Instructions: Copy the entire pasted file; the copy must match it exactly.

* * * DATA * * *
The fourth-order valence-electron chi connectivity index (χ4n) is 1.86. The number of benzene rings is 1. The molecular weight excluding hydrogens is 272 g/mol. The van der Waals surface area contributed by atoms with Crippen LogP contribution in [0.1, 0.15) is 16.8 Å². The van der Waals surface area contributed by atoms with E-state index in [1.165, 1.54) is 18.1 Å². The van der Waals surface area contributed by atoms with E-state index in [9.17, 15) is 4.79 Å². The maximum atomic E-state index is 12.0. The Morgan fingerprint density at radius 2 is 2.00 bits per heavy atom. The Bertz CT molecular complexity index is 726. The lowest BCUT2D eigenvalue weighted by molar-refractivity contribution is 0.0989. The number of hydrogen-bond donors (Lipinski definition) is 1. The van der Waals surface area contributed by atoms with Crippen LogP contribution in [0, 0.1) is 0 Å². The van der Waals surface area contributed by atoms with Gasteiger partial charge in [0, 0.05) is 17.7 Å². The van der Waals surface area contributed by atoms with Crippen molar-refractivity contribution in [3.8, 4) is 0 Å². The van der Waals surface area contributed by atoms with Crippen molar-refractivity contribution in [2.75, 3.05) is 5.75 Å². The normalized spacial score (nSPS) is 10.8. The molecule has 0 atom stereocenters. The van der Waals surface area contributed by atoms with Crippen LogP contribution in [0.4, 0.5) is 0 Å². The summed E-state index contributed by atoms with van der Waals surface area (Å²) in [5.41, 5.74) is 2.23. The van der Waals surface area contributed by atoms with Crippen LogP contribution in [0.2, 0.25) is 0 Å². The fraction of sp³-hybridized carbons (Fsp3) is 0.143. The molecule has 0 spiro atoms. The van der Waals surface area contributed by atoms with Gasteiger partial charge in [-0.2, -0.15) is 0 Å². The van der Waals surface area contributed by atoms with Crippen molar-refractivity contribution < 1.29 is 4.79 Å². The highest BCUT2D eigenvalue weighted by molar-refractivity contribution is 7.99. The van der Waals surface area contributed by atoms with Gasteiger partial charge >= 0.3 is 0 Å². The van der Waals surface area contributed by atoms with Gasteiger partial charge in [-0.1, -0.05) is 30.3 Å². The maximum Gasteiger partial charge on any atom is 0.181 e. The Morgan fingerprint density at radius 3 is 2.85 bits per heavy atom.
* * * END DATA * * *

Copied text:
The fourth-order valence-electron chi connectivity index (χ4n) is 1.86. The number of benzene rings is 1. The molecular weight excluding hydrogens is 272 g/mol. The van der Waals surface area contributed by atoms with Crippen LogP contribution in [0.1, 0.15) is 16.8 Å². The van der Waals surface area contributed by atoms with E-state index in [1.165, 1.54) is 18.1 Å². The van der Waals surface area contributed by atoms with E-state index in [9.17, 15) is 4.79 Å². The maximum atomic E-state index is 12.0. The Morgan fingerprint density at radius 2 is 2.00 bits per heavy atom. The Bertz CT molecular complexity index is 726. The lowest BCUT2D eigenvalue weighted by molar-refractivity contribution is 0.0989. The number of hydrogen-bond donors (Lipinski definition) is 1. The van der Waals surface area contributed by atoms with Crippen LogP contribution in [0, 0.1) is 0 Å². The van der Waals surface area contributed by atoms with Gasteiger partial charge in [0, 0.05) is 17.7 Å². The van der Waals surface area contributed by atoms with Crippen molar-refractivity contribution in [3.8, 4) is 0 Å². The van der Waals surface area contributed by atoms with Crippen molar-refractivity contribution in [2.75, 3.05) is 5.75 Å². The normalized spacial score (nSPS) is 10.8. The molecule has 0 atom stereocenters. The van der Waals surface area contributed by atoms with Crippen LogP contribution in [0.4, 0.5) is 0 Å². The summed E-state index contributed by atoms with van der Waals surface area (Å²) in [5.41, 5.74) is 2.23. The van der Waals surface area contributed by atoms with Crippen LogP contribution in [0.2, 0.25) is 0 Å². The fraction of sp³-hybridized carbons (Fsp3) is 0.143. The molecule has 0 spiro atoms. The van der Waals surface area contributed by atoms with Gasteiger partial charge in [-0.2, -0.15) is 0 Å². The van der Waals surface area contributed by atoms with Crippen molar-refractivity contribution < 1.29 is 4.79 Å². The highest BCUT2D eigenvalue weighted by molar-refractivity contribution is 7.99. The van der Waals surface area contributed by atoms with Gasteiger partial charge >= 0.3 is 0 Å². The van der Waals surface area contributed by atoms with Gasteiger partial charge in [-0.1, -0.05) is 30.3 Å². The maximum Gasteiger partial charge on any atom is 0.181 e. The Morgan fingerprint density at radius 3 is 2.85 bits per heavy atom.